Today we will examine the United States’ Federal Bureau of Investigation’s (FBI) “Counter-intelligence Program”, more famously known as COINTELPRO. If you have wondered why nothing substantial, other than the Civil Rights Act of 1964, ever came of all that protest and marching in the 1950’s and 1960’s, look no further than COINTELPRO. This program, along with the PHONY “War on Drugs”, was used to subvert and destroy the Black resistance and protest movements going on in America in the 1960’s and 1970’s.


Here is a very decent write up about COINTELPRO (available here):

What Was Cointelpro?

“COINTELPRO” was the FBI’s secret program to undermine the popular
upsurge which swept the country during the 1960s. Though the name
stands for “Counterintelligence Program,” the targets were not enemy
spies. The FBI set out to eliminate “radical” political opposition
inside the US. When traditional modes of repression (exposure, blatant
harassment, and prosecution for political crimes) failed to counter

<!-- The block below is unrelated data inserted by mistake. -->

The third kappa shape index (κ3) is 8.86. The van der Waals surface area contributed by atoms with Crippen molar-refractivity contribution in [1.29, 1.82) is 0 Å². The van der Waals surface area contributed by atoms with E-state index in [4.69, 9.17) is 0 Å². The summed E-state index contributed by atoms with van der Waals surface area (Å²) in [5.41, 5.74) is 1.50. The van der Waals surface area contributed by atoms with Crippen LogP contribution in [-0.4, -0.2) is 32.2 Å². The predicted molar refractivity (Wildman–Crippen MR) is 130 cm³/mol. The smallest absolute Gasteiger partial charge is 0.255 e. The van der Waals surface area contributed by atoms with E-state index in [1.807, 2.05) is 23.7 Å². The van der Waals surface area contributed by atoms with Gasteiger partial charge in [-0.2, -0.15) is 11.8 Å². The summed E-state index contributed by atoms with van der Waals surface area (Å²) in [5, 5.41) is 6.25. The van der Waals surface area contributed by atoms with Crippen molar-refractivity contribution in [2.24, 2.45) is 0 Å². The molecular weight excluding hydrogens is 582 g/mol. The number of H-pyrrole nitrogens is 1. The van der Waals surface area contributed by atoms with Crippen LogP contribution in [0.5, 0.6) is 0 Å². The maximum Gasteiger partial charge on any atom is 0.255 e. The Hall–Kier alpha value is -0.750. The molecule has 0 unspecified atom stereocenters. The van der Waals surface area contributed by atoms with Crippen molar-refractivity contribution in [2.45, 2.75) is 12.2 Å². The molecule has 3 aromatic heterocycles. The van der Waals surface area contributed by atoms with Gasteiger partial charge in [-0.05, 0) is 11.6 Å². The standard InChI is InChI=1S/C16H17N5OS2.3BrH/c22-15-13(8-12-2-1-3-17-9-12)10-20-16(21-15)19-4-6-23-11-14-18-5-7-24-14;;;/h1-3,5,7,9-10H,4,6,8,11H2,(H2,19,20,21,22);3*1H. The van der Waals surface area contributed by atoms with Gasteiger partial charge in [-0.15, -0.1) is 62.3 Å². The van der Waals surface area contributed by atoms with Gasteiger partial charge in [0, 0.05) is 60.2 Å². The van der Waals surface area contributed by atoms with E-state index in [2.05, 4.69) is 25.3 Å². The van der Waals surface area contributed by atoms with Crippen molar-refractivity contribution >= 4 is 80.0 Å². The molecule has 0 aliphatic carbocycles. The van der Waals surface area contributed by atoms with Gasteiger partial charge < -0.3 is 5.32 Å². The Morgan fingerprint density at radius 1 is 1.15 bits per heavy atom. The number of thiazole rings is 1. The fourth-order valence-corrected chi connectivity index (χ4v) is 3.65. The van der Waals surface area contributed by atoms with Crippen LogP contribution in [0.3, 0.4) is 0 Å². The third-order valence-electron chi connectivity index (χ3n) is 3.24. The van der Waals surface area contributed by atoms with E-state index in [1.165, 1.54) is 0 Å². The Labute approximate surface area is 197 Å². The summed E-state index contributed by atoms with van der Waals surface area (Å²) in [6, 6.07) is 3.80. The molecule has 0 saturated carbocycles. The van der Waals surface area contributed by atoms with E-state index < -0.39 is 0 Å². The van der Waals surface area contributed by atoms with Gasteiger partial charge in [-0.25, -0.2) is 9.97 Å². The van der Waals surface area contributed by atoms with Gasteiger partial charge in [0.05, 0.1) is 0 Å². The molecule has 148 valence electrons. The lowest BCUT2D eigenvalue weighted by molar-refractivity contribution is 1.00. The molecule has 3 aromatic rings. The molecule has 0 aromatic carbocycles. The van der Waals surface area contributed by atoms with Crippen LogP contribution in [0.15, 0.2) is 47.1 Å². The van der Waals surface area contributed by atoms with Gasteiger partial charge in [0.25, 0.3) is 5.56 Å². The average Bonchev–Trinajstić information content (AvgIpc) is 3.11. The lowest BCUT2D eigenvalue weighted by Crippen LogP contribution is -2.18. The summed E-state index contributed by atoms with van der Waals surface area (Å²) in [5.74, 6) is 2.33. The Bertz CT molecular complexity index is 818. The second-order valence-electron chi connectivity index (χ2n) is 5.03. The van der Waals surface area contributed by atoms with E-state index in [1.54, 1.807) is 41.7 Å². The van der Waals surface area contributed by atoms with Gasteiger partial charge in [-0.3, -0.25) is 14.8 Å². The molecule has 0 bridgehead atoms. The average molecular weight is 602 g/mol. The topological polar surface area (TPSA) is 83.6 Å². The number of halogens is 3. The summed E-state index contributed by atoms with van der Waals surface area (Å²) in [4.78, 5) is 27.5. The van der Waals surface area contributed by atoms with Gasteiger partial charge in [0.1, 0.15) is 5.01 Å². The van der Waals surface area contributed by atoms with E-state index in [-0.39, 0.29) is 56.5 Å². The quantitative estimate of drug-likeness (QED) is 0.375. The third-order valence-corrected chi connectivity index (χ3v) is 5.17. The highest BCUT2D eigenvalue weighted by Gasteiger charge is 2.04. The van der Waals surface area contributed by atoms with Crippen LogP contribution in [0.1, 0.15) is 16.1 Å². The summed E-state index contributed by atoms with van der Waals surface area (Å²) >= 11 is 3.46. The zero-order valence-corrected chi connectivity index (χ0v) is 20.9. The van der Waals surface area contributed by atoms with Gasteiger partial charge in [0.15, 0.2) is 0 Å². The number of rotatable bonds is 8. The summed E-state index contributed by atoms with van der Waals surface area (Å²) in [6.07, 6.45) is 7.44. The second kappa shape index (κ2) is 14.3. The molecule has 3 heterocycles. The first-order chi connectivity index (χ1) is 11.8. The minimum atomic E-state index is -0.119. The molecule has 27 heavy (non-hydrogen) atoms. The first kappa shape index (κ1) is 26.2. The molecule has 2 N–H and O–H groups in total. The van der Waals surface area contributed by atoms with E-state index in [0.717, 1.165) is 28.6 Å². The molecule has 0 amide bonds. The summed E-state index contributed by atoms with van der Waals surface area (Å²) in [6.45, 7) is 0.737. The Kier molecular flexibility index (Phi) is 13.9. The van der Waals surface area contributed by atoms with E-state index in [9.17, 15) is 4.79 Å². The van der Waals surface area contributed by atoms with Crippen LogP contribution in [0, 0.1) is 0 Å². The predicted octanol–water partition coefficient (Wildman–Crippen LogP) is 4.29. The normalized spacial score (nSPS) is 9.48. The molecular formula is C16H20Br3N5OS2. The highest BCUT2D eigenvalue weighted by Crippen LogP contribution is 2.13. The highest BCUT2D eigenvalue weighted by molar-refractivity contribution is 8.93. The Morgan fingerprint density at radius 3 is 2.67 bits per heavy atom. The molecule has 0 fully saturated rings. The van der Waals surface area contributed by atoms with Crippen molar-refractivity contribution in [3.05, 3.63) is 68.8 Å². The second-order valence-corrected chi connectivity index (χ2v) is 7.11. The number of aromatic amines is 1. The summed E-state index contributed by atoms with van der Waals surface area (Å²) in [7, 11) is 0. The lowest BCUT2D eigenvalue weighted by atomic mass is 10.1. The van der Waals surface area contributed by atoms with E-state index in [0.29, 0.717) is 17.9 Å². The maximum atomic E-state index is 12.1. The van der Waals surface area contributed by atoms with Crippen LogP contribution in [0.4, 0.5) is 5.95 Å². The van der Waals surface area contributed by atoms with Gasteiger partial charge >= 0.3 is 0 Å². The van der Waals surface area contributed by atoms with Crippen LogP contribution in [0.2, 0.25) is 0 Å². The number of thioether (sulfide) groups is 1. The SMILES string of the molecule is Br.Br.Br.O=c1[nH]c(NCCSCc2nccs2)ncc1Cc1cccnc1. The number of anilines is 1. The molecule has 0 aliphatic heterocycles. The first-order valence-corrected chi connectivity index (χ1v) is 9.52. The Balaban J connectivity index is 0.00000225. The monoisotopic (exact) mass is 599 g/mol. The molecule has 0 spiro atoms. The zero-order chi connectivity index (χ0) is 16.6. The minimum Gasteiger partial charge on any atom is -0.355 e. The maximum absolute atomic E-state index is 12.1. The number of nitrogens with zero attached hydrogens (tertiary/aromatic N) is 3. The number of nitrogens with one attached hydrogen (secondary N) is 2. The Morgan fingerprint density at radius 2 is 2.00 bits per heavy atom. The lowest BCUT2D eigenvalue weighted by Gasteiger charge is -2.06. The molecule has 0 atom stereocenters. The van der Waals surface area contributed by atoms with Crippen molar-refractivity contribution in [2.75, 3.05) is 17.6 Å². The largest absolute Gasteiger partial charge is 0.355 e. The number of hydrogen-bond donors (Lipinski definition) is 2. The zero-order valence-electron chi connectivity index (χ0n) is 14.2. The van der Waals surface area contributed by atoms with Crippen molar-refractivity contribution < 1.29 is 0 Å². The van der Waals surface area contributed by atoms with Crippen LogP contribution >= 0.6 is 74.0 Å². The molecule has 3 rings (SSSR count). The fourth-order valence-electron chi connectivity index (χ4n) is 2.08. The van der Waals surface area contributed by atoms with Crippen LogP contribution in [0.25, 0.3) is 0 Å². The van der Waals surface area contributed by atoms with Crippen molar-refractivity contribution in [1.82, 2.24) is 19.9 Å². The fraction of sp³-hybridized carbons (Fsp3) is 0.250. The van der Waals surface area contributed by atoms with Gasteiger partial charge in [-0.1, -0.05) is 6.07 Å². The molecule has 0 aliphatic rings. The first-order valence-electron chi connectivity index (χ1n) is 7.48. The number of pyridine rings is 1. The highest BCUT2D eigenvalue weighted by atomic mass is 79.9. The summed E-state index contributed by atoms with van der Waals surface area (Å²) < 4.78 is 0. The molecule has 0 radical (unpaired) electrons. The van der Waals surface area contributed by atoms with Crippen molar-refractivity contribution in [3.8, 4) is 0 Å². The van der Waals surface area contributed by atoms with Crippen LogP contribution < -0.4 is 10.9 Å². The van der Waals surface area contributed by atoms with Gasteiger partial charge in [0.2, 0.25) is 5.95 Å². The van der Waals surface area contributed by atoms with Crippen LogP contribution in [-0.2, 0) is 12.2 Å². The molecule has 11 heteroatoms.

the growing insurgency, and even helped to fuel it, the Bureau took
the law into its own hands and secretly used fraud and force to
sabotage constitutionally-protected political activity. Its methods
ranged far beyond surveillance, and amounted to a domestic version of
the covert action for which the CIA has become infamous throughout the

How Do We Know About It?

COINTELPRO was discovered in March, 1971, when secret files were
removed from an FBI office and released to news media. Freedom of
Information requests, lawsuits, and former agents’ public confessions
deepened the exposure until a major scandal loomed. To control the
damage and re-establish government legitimacy in the wake of Vietnam
and Watergate, Congress and the courts compelled the FBI to reveal
part of what it had done and to promise it would not do it again . . .

How Did It Work?